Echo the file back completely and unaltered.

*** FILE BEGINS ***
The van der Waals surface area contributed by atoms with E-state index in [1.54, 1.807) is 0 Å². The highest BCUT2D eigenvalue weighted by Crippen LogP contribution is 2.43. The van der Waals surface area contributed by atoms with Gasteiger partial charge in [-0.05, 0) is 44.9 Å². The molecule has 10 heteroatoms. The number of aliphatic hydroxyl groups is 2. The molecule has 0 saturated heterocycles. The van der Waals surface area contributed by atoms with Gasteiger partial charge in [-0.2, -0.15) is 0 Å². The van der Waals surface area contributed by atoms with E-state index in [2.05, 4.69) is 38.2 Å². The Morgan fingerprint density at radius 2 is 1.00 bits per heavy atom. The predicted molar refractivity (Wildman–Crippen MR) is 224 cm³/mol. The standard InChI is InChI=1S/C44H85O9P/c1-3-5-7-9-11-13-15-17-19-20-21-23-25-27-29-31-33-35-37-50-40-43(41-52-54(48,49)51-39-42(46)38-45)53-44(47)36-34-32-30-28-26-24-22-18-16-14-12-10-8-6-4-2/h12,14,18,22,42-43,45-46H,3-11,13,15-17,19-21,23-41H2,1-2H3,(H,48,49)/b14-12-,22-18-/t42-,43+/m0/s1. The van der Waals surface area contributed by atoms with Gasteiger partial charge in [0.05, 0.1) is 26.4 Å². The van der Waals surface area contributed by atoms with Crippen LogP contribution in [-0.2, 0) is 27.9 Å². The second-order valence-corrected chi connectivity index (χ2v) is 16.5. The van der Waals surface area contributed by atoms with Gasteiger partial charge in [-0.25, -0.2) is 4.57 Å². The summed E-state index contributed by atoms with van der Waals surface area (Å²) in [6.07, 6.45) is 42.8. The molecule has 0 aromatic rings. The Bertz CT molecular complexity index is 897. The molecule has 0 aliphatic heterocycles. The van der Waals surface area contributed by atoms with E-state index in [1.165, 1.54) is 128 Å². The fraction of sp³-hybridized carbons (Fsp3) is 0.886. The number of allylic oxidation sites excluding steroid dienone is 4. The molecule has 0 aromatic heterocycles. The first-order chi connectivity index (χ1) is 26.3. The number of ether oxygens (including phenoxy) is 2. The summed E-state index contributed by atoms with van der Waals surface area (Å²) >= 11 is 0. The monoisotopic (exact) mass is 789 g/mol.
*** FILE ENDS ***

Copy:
The van der Waals surface area contributed by atoms with E-state index in [1.54, 1.807) is 0 Å². The highest BCUT2D eigenvalue weighted by Crippen LogP contribution is 2.43. The van der Waals surface area contributed by atoms with Gasteiger partial charge in [-0.05, 0) is 44.9 Å². The molecule has 10 heteroatoms. The number of aliphatic hydroxyl groups is 2. The molecule has 0 saturated heterocycles. The van der Waals surface area contributed by atoms with Gasteiger partial charge in [-0.2, -0.15) is 0 Å². The van der Waals surface area contributed by atoms with E-state index in [2.05, 4.69) is 38.2 Å². The Morgan fingerprint density at radius 2 is 1.00 bits per heavy atom. The predicted molar refractivity (Wildman–Crippen MR) is 224 cm³/mol. The standard InChI is InChI=1S/C44H85O9P/c1-3-5-7-9-11-13-15-17-19-20-21-23-25-27-29-31-33-35-37-50-40-43(41-52-54(48,49)51-39-42(46)38-45)53-44(47)36-34-32-30-28-26-24-22-18-16-14-12-10-8-6-4-2/h12,14,18,22,42-43,45-46H,3-11,13,15-17,19-21,23-41H2,1-2H3,(H,48,49)/b14-12-,22-18-/t42-,43+/m0/s1. The van der Waals surface area contributed by atoms with Gasteiger partial charge in [0.05, 0.1) is 26.4 Å². The van der Waals surface area contributed by atoms with Crippen LogP contribution in [-0.2, 0) is 27.9 Å². The second-order valence-corrected chi connectivity index (χ2v) is 16.5. The van der Waals surface area contributed by atoms with Gasteiger partial charge in [-0.25, -0.2) is 4.57 Å². The summed E-state index contributed by atoms with van der Waals surface area (Å²) in [6.07, 6.45) is 42.8. The molecule has 0 aromatic rings. The Bertz CT molecular complexity index is 897. The molecule has 0 aliphatic heterocycles. The van der Waals surface area contributed by atoms with E-state index in [1.165, 1.54) is 128 Å². The fraction of sp³-hybridized carbons (Fsp3) is 0.886. The number of allylic oxidation sites excluding steroid dienone is 4. The molecule has 0 aromatic heterocycles. The first-order chi connectivity index (χ1) is 26.3. The number of ether oxygens (including phenoxy) is 2. The summed E-state index contributed by atoms with van der Waals surface area (Å²) >= 11 is 0. The monoisotopic (exact) mass is 789 g/mol.